Know the scope of those “negative” emotions and you will find new ways to relate and connect with the people you care about. That’s where true emotional depth and fulfillment comes from.

But hey, maybe he knows something I don’t.

what happens when you’re the most clueless person in the group

Last quarter I found myself working with some incredible people. Older, disciplined, and with the skills & enthusiasm to bring their big ideas to life. They’re the kind of people you would look at and say, “yeah, they have it together.” In other words: you want to be in their group for a school project.

And I was! How exciting.

But then doubt started to settle in: I was the most junior out of the three. I had no experience. No intuition or previous exposure to the relevant subject. (Meanwhile, they both had years of research and industry experience). Intelligence and growth are not static, but I wouldn’t be able to match their expertise within a semester, let alone a year. This wasn’t pessimism speaking, just reality.

At first it felt more comfortable to put the doubt on them. Why did they ask me to join their group? They must have made a mistake in asking me.  How long will it take for them to realize that? All those questions were a way of dodging the underlying fear: that I would never measure up to their abilities, and that halfway through the semester, they would find out that I’m no good and boot me out of the group.


That never happened. They were both very sweet and encouraging, but I remember stressing a lot about that.

A better way to look at it:

When you are working with people who are, objectively speaking, out of your league — realize that there is still something you can offer, even if it is just a different perspective. Get three different people from the same discipline and position in life and you will have three different people offer the same solution to the problem. That’s why you’re in the mix: to put some fresh blood into the group.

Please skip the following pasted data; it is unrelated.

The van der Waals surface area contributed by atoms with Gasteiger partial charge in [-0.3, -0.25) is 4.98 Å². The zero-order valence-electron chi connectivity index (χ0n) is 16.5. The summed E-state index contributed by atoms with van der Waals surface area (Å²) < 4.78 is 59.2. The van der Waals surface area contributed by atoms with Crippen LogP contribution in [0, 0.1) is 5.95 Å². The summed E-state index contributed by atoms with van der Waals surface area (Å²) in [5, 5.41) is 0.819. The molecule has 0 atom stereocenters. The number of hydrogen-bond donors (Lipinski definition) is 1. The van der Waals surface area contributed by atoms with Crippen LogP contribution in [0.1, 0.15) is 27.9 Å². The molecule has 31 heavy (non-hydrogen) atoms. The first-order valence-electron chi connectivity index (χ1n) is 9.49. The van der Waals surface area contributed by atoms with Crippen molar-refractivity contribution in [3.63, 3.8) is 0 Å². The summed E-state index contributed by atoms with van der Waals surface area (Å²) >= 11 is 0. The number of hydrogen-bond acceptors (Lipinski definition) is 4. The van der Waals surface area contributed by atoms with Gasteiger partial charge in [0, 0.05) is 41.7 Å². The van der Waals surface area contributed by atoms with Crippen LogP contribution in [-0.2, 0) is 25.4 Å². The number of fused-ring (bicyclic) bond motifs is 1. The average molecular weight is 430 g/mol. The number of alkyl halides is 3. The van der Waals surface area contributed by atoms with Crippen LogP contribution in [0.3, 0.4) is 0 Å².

Work less on judging on yourself, and work more on what you can give to the group and to other people. You’ll find that:

  1. The quality of your output will improve.
  2. The group dynamics will improve. (it’s exhausting to always have to affirm to another person that yes, they are wanted in the group, and that yes, they are doing a fine job)
  3. And you, yourself, will improve. (all that time spent judging is now spent on your growth as a human being, and on the well-being of the people you care about)

All this from a subtle change in mindset.

a thought on reading habits

photo credit: Cup of Tea and a Book via photopin (license)
photo credit: Cup of Tea and a Book via photopin (license)

Someone was telling me that they read over two full-fledged books a week while juggling their own start-up venture and an undergraduate computer science workload. I felt like a chump sitting next to him. Is that even possible? I asked.

“Sure, I just make time for it.”

Whether or not he was exaggerating about his reading pace is beside the point. Reading is not a competition, despite my first desire to match his pace just to prove that, hey, I am productive and smart and worldly, too. Funny how envy and competition work, even for someone who identifies himself as not being overly competitive. Sometimes I wonder if I’m kidding myself.

There is something to be said about having priorities in life though, and whether or not your current actions match those priorities. I tell people reading is important to me, and that I enjoy it (and I do), so why wasn’t I dedicating more time to it?

“I don’t have time for it” is not a legitimate excuse. Everybody has 24 hours in a day. How you choose to spend that time speaks volumes about what is important to you — more than any words can do. It’s why neglectful parents have such trouble reconnecting with their children in adulthood. “If you’d loved me so much, why didn’t you spend any time with me?”

For them, it is too late — the damage stays. The possibility of death may speed the healing process, but they’ll never be able to recover the lost years and the pain it caused.

But I don’t think it’s too late for reading.

My father likes to tell me about his college days (“some of the best years of my life”), and how he juggled 21+ units (a lot) of engineering coursework as an international student to save his own father money for tuition, all while dating Mom at the same time. Every night he would read for at least fifteen minutes before going to bed. The only condition for proper reading material? Nothing related to classwork.

The more he read, the more interested he became in the world (and curiously enough, the more interesting he became himself). The more he read, the less shy he became in talking with other people. And the more ideas he exposed himself to, the more he had to share.


The writer has done her part. All you have to do is open the book and be open to what she has to say. Who knows, maybe you’ll have some words of your own to give.